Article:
10. Ending Up - Statement Order Question


#1

I wrote my code for this lesson in the following way, where I define all my variables before the if statement. However, I've seen others define the variables inside the if statement. -

pyg = 'ay'

original = raw_input('Enter a word:')
word = original.lower()
first = word[0]
new_word = word + first + pyg
new_word = new_word[1:len(new_word)]
if len(original) > 0 and original.isalpha():
print new_word
else:
print 'empty'

However, I do get the correct answer. Could someone please explain to me if the order matters here and I am doing something incorrectly? For example, the code below is what I see other people using -

pyg = 'ay'

original = raw_input('Enter a word:')

if len(original) > 0 and original.isalpha():
print new_word
word = original.lower()
first = word[0]
new_word = word + first + pyg
new_word = new_word[1:]
else:
print 'empty'

Thanks for your help!


#2

It would make program sense to test input immediately, so the second example is the way to go. I'm puzzled over the two assignments, though. Why have new_word = ... twice? The second wipes out the first.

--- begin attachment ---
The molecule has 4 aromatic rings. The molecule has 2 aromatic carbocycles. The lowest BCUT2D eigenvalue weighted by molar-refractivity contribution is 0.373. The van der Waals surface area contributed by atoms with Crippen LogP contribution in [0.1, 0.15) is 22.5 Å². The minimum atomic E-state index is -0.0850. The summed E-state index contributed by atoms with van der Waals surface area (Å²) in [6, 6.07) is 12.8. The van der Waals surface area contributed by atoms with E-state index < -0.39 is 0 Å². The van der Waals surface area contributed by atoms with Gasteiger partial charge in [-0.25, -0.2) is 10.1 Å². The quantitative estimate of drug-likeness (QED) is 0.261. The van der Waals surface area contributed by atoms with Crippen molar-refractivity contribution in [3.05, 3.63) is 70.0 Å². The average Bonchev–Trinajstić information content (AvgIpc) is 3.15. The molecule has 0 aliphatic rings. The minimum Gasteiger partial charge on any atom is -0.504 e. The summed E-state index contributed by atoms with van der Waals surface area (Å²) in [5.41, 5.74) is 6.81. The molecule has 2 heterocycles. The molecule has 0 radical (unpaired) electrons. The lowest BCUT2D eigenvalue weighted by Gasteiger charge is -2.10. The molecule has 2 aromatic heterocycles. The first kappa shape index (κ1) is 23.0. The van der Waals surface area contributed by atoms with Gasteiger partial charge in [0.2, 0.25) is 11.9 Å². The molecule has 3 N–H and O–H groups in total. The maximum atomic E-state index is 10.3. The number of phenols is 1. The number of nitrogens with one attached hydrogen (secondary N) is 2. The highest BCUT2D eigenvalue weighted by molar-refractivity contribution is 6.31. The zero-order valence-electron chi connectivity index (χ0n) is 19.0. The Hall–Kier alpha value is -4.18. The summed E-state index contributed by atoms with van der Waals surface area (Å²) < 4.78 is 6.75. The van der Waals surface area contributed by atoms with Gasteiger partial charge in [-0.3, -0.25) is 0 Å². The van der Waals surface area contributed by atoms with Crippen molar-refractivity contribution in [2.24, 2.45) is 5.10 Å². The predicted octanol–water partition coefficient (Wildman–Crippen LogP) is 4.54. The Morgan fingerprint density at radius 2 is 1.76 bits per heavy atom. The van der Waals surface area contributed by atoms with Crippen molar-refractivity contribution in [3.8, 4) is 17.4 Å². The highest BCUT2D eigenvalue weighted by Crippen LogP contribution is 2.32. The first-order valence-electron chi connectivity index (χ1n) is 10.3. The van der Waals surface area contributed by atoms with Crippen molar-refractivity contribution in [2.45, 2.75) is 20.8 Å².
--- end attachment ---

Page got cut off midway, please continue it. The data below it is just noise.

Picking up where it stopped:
#3

Hi @scriptpro64698 ,

Because the code that you posted is not formatted, it is difficult for other users to read and debug it. After code has been pasted into the editing window for posting, you can format it by selecting it, and then by clicking the </> button above the editing area. This will enable us to see important details, such as the indentation and underscores.

In the first example, you process the input before you test to find out whether it contains any characters. If the user happens to enter a word that contains characters, you may not notice a problem, but if the user enters an empty string, your program will crash upon trying to do this ...

first = word[0]

In the second example, you perform the test before processing the data, which is good, but then you have this, before new_word has been defined ...

print new_word

Instead, you should do this ...

print original

Output new_word, after you have completed all of the processing of the data. To test your program, try several cases, including entering an empty string.